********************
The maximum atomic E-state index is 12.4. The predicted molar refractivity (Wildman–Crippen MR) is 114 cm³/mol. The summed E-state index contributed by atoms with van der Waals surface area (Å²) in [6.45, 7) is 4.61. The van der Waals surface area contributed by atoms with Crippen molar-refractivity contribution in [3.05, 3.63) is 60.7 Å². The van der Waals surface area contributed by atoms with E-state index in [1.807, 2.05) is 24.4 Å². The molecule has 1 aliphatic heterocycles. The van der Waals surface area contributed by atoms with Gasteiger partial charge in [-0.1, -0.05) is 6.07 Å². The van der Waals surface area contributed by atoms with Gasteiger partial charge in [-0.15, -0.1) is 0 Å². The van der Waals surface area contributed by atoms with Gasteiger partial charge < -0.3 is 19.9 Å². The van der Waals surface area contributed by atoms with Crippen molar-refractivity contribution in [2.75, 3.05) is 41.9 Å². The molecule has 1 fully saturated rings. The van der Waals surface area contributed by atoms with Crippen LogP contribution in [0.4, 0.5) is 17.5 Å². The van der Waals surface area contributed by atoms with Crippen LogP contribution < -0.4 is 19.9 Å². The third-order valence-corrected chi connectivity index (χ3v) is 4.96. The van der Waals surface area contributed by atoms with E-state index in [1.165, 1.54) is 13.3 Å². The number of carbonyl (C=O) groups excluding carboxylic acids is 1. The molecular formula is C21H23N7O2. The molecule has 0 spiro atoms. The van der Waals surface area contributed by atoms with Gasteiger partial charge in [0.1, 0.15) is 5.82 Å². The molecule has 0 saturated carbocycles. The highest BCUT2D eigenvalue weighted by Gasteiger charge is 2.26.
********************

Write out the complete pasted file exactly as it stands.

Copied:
The maximum atomic E-state index is 12.4. The predicted molar refractivity (Wildman–Crippen MR) is 114 cm³/mol. The summed E-state index contributed by atoms with van der Waals surface area (Å²) in [6.45, 7) is 4.61. The van der Waals surface area contributed by atoms with Crippen molar-refractivity contribution in [3.05, 3.63) is 60.7 Å². The van der Waals surface area contributed by atoms with E-state index in [1.807, 2.05) is 24.4 Å². The molecule has 1 aliphatic heterocycles. The van der Waals surface area contributed by atoms with Gasteiger partial charge in [-0.1, -0.05) is 6.07 Å². The van der Waals surface area contributed by atoms with Gasteiger partial charge in [-0.15, -0.1) is 0 Å². The van der Waals surface area contributed by atoms with Gasteiger partial charge < -0.3 is 19.9 Å². The van der Waals surface area contributed by atoms with Crippen molar-refractivity contribution in [2.75, 3.05) is 41.9 Å². The molecule has 1 fully saturated rings. The van der Waals surface area contributed by atoms with Crippen LogP contribution in [0.4, 0.5) is 17.5 Å². The van der Waals surface area contributed by atoms with Crippen LogP contribution < -0.4 is 19.9 Å². The third-order valence-corrected chi connectivity index (χ3v) is 4.96. The van der Waals surface area contributed by atoms with E-state index in [1.165, 1.54) is 13.3 Å². The number of carbonyl (C=O) groups excluding carboxylic acids is 1. The molecular formula is C21H23N7O2. The molecule has 0 spiro atoms. The van der Waals surface area contributed by atoms with Gasteiger partial charge in [0.1, 0.15) is 5.82 Å². The molecule has 0 saturated carbocycles. The highest BCUT2D eigenvalue weighted by Gasteiger charge is 2.26.